Indian expatriates protest

Indian expatriates protest
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First Published: Wed, Apr 02 2008. 12 20 AM IST
Updated: Wed, Apr 02 2008. 12 20 AM IST
This is the time of the year when American companies join the mad rush to get H1-B visas for their foreign skilled workers. The gates will be shut within a few days. The spotlight during these manic days is usually on the demand for Indian gnomes to man workstations across the US — and more so in an election year when US presidential candidates are likely to rail against the evils of outsourcing.
Meanwhile, two other types of Indian expatriate workers are in the news. A group of Indians have marched 1,500km to Washington, DC, alleging that they were duped by labour contractors and then mistreated at a shipyard in Mississippi state. These men hold H2-B visas. They have asked Ronen Sen, Indian ambassador to the US, to help them out.
Indian labourers in West Asia have also taken to the streets. Some five million Indians work in these oil-rich states for wages that are far higher than what they could command back home. But these countries have been hit by high inflation, thanks partly to the fact that their currencies are pegged to the declining dollar.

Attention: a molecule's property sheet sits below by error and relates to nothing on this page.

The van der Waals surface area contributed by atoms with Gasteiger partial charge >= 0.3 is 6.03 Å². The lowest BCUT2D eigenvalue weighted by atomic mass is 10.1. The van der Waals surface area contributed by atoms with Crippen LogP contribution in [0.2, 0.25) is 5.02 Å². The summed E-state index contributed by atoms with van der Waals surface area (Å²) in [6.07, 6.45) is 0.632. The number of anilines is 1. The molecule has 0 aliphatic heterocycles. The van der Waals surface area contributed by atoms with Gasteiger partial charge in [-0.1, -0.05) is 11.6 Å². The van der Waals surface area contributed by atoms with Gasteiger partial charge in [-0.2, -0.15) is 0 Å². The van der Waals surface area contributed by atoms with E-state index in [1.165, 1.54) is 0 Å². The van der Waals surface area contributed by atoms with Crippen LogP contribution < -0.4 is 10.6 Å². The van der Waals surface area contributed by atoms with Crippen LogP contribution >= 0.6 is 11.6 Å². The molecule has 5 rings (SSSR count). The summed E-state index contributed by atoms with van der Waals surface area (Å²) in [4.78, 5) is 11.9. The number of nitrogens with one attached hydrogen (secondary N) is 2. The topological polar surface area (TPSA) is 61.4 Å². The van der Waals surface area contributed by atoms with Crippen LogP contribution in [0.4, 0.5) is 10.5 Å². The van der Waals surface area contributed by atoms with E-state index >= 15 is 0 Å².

Indian expatriates send back $27 billion of remittances each year, a record. So, there is both an economic and a social reason why the Indian government will have an interest in all three cases. But the nuances in these cases should not be ignored.
The H1-B visa quota is a bargaining issue, with important US technology companies such as Microsoft lobbying for higher quotas for foreign technology workers. The case of the workers at the Mississippi shipyard is a clear example of human rights abuse.
The tricky one is what is happening in West Asia. The root cause of labour unrest there is inflation. Wages have lagged prices. The Indian government has demanded a minimum wage for workers from India. The West Asian countries are not amused. We would not like similar advice either from a foreign country, and our stand on labour standards during global trade talks is a case in point.
The government should intervene in cases of human rights abuses, but be more careful where domestic labour market issues are concerned.
How should the Indian government respond to issues facing Indian workers abroad? Write to us at views@livemint.com
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First Published: Wed, Apr 02 2008. 12 20 AM IST